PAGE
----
Macroeconomics, Labor Economics, and International Finance and Trade.
Professor Epstein's recent research focuses on understanding the link between worker-side heterogeneity and the dynamic adjustment process of vacancies and unemployment in response to changes in productivity; the role of on-the-job utility in shaping the long-run behavior of work hours; the labor wedge; the implications of tax policy for open economy puzzles; the role of financial frictions in shaping closed- and open-economy macroeconomic outcomes; and the interactions of international trade, offshoring, and labor markets.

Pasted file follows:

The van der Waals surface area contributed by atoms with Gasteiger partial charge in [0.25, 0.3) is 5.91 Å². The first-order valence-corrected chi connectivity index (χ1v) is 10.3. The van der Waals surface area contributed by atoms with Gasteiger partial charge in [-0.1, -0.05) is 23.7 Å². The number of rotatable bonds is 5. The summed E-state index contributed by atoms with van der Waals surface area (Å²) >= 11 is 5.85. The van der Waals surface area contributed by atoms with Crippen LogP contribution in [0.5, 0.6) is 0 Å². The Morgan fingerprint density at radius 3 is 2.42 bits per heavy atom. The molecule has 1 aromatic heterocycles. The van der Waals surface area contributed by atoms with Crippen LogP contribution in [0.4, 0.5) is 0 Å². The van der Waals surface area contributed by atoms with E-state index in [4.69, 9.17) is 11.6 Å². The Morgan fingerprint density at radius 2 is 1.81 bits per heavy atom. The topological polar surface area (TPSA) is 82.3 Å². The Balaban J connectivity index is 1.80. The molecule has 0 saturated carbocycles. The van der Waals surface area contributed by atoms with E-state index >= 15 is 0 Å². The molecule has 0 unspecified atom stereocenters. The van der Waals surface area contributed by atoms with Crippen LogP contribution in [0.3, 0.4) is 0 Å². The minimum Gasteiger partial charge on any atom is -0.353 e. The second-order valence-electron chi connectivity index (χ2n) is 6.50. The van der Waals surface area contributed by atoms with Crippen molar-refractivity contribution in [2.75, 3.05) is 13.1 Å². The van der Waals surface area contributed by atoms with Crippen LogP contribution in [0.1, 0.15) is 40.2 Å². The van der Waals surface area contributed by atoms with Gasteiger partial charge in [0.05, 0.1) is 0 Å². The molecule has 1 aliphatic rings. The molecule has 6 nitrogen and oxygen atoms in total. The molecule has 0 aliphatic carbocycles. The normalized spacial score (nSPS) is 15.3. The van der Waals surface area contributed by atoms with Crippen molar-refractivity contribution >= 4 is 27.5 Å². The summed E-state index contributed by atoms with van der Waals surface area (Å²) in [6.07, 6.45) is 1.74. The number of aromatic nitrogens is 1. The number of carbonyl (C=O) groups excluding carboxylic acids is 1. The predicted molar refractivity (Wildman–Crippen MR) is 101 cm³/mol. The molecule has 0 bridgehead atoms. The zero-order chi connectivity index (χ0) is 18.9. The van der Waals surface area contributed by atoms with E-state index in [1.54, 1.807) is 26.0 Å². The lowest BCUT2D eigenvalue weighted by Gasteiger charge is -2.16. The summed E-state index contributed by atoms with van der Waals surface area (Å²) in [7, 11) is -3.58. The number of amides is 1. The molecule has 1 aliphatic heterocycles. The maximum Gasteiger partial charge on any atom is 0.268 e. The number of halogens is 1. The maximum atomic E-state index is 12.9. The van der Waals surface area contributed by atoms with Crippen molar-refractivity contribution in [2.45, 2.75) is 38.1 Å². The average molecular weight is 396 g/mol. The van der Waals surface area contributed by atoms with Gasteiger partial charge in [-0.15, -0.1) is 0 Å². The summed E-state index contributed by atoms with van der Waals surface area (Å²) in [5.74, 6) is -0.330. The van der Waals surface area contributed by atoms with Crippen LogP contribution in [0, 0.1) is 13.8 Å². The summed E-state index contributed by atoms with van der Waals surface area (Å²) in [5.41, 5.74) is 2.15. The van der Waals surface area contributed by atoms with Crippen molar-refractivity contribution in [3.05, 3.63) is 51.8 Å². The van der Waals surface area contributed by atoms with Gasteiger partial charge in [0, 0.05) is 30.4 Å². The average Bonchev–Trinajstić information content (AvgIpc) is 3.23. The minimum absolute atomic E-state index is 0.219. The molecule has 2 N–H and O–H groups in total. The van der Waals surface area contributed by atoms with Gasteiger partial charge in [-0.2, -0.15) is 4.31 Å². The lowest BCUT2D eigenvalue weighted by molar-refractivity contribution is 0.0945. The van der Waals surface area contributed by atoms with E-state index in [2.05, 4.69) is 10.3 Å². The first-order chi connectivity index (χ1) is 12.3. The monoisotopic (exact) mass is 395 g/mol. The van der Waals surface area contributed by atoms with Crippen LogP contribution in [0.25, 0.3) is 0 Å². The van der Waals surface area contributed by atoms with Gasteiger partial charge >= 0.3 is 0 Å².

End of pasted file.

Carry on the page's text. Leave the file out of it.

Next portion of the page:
Brendan Epstein is an Assistant Professor of Economics. Previously, Professor Epstein was a Senior Economist at the Board of Governors of the Federal Reserve System in Washington, DC. During his tenure at the Federal Reserve, Professor Epstein was also an Adjunct Professor of Economics at Johns Hopkins University and at the University of Maryland.